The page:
Joaquín "El Chapo" Guzmán, during 2014 arrest (Image: CNN, screenshot)
Mexico, North America, Today in Latin America

Senior Prison Officials Fired as Hunt for “El Chapo” Intensifies

July 14, 2015 By Staff

Top Story — The head of Mexico’s prison system as well as two other prison officials, including the director of the Altiplano maximum-security prison from which powerful drug lord Joaquín “El Chapo” Guzmán escaped on Saturday, have been fired, and a $ 3.8 million has been issued for information leading to Guzmán’s capture, according to a press conference held by Minister of the Interior Miguel Ángel Osorio Chong on Monday. Osorio also announced that 34 prison personnel are currently under investigation for their potential involvement in the escape.

Guzmán escaped on Saturday night by entering a 2-by-2-foot hole in the shower stall of the bathroom in his cell, in what was until then considered the most secure prison in the country, from which no other inmate had ever escaped. A security camera was aimed at the cell that, until Saturday, held Altiplano’s most high-profile prisoner. The shower-stall opening gave way to a tunnel nearly a mile long and over five feet high throughout. It included ventilation, lighting and a rail-motorbike that authorities believe was used to transport dirt and excavation material.

Osorio said that officials had to have been involved in the escape plot, and referred to such an act as “treason.” Saturday’s prison break marks the second time that the Sinaloa cartel boss has managed to escape from a Mexican jail — the first having occurred in 2001, when Guzmán was reportedly extricated from Puente Grande prison by hiding in a laundry basket after bribing personnel.

Mexican President Enrique Peña Nieto is currently in France for a state visit when news broke of Guzmán’s escape. On Sunday, he issued a statement calling the escape “an affront to the Mexican state.”

Guzmán’s most recent escape dealt a humiliating blow to Peña Nieto’s administration. The capture of Guzmán in February 2014, as well as the apprehension and killing of several high-profile drug lords, have long been considered achievements for a president who has otherwise been embroiled in scandals ranging from improper contract bidding to the disappearance in September of 43 teacher-trainee students in the state of Guerrero.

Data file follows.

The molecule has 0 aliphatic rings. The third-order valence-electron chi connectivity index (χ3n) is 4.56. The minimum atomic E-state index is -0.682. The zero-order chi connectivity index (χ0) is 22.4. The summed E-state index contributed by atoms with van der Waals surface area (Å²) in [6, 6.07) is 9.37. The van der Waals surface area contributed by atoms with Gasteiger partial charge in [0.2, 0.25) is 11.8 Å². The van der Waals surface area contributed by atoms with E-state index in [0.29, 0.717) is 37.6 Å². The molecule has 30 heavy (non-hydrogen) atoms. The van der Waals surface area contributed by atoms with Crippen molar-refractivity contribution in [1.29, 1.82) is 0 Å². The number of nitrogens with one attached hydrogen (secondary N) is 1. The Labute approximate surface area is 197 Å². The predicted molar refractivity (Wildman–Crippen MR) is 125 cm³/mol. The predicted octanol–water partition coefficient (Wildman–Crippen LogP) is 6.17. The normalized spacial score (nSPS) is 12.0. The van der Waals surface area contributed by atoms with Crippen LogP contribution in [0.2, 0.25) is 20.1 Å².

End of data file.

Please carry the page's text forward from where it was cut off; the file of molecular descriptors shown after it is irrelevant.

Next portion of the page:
Headlines from the Western Hemisphere

North America

  • The response to Mexican drug lord Joaquín “El Chapo” Guzmán’s escape from prison has been overwhelmingly negative in both Mexico and the United States, with most commentators arguing that the escape speaks to high levels of institutional corruption among the security forces in Mexico.

Caribbean

  • Puerto Rico’s government on Monday met for the first time with bondholders, arguing that the U.S. territory should be allowed to restructure its high levels of debt.
  • At the end of his tour of South America last week, Pope Francis downplayed his role in the historic easing of relations between the U.S. and Cuba, a rapprochement he has received much credit for brokering.

Central America

  • Police in Nicaragua opened fire on an innocent family returning from church in the capital city of Managua during a drug raid Saturday, killing three people and injuring four others.

Andes

  • Colombian media on Monday reported that 13 suspects allegedly detained for participating in an ELN bombing of two pension offices in Bogotá were indicted for unrelated offenses, fueling speculation that the Prosecutor General’s office was seeking judicial “false positives” in its investigation of the attacks.
  • Pope Francis stated his support on Monday for peace talks between the Colombian government and leftist rebels, offering to provide Vatican assistance to aid the negotiations.

Southern Cone

  • Representatives of Moody’s Investors Service will visit Brazil this week as part of an extensive review of the country’s credit rating, which many analysts expect will suffer a downgrade, Reuters reports.

Subscribe to Today in Latin America by Email

Leave a Reply

Your email address will not be published. Required fields are marked *